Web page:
Need to generate green technologies on war footing, says JaitleyWashington: Asserting that India is prepared to play its part in combating the danger posed by climate change, Finance Minister Arun Jaitley has said the global community needs to develop greener technologies "on a war
Washington: Asserting that India is prepared to play its part in combating the danger posed by climate change, Finance Minister Arun Jaitley has said the global community needs to develop greener technologies "on a war footing".
"India is prepared to do its part toward solving this common problem," Jaitley said in his intervention on Climate Change Finance Ministerial organised by the World Bank on the sidelines of annual Spring Meeting of the International Monetary Fund and the World Bank.
"We have a large stake in this not least because we recognise that a significantly warmer planet will disproportionately affect poorer parts of the world, including India," he said.
"We are also acutely aware that rich countries can more easily and affordably adapt to climate change than us, hence our large stake in mitigation," he said.
Jaitley said the challenge of climate change can be posed simply as reconciling the energy needs of poorer countries with the common global objective of restricting emissions of greenhouse gases (GHG).
The former will require that India and similar countries are provided adequate carbon space, he said. But as on a realistic growth and technology assumptions, coal will remain the most important source of energy for India and many other energy deficient countries, he added.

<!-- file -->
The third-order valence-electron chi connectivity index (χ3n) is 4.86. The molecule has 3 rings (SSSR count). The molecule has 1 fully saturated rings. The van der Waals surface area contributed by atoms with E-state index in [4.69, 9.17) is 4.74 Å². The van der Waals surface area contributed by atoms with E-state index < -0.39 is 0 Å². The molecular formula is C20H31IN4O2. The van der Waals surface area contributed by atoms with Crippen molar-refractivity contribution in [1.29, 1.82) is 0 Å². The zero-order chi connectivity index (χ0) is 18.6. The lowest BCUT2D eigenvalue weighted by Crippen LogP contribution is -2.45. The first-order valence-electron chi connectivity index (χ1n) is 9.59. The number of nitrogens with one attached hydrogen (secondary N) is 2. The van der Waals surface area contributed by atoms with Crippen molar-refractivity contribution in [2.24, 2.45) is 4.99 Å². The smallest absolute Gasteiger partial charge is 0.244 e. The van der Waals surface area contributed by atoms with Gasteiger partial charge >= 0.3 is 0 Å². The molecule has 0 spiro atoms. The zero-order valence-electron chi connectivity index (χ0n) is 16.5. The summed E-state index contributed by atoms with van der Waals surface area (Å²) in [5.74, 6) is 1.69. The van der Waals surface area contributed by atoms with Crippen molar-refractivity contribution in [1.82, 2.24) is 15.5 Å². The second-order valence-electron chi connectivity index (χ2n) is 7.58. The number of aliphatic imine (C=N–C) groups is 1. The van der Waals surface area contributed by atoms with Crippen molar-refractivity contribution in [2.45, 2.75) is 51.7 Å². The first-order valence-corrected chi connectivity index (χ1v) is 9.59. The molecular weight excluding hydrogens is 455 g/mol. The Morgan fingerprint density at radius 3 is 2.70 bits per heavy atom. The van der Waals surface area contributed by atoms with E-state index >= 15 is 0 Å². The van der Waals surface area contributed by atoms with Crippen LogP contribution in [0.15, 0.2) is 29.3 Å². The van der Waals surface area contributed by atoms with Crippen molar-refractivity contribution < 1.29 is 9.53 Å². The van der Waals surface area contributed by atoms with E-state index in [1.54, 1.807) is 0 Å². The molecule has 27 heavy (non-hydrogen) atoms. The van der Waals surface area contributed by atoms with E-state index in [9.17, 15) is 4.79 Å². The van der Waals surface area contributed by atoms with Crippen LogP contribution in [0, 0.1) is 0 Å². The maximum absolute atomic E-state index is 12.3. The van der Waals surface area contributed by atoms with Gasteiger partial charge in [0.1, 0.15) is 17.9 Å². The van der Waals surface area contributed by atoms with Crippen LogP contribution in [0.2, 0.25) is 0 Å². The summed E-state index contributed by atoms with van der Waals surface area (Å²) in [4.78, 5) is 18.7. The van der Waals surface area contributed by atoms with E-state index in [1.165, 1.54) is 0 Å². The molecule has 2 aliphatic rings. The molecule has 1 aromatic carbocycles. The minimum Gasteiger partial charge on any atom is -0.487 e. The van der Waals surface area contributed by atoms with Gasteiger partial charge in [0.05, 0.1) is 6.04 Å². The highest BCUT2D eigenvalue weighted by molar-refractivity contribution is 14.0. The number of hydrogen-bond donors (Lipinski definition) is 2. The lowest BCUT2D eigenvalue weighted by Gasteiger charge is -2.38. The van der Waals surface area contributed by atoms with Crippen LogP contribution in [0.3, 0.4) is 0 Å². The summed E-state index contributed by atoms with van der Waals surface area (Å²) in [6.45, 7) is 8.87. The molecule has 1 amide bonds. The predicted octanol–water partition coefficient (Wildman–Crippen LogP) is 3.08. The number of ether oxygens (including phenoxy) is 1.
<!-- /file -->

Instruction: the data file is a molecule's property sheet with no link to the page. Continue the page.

"Unless coal can be greened and cleaned, it may not possible to reconcile development and climate change goals. The international community needs to therefore go on a war footing to generate greener technologies especially technologies that can help green coal," Jaitley said.
Jaitley said in petroleum, India has moved from subsidising carbon to taxing carbon at levels well above the norm of USD 25 per tonne of CO2. In cooking gas, India has deregulated prices and is using direct benefit transfers to further reduce inefficiencies, he said.
India, Jaitley said, has increased the levy on coal and are using the proceeds to finance clean projects. Highlighting that the Indian government has also embarked on an ambitious programme of promoting non-renewable energy, he said the target for generation of energy from solar sources in the year 2022 has been enhanced from 20GW to 100GW.
"We are investing in railways so that lower carbon modes of transport are preferred for freight. We are promoting the use of solar pumps in agriculture and solar lamps for poorer households," Jaitley said.
Noting that Climate change is one of the greatest challenges for humanity, Jaitley said for the first time man has altered the planet sufficiently to create the risk that the planet as we know it ceases to exist. Rich countries, he said, can contribute by pricing carbon quickly and ambitiously to provide the long run incentives and the certainty for the private sector to invest in creating and disseminating such technologies.
Richer countries can contribute finance to the generation of the global public good of cleaner fuels and technologies. The world needs to collectively invest large sums of money in the search of these greener alternatives, he said. They can also contribute by financing to helping the poorest countries to mitigate and adapt to climate change. In doing so, financing should not be tied -- as some creditors are doing -- to the use of renewable sources alone, the Finance Minister said.
India, he reiterated, is committed to making a significant contribution to tackling climate change to the extent it can. "We urge our richer partners to make theirs by way of pricing carbon quickly, especially when world prices have declined sharply, and to devote their resources to developing clean technologies. Their responsibility in this effort is undeniably greater," he said.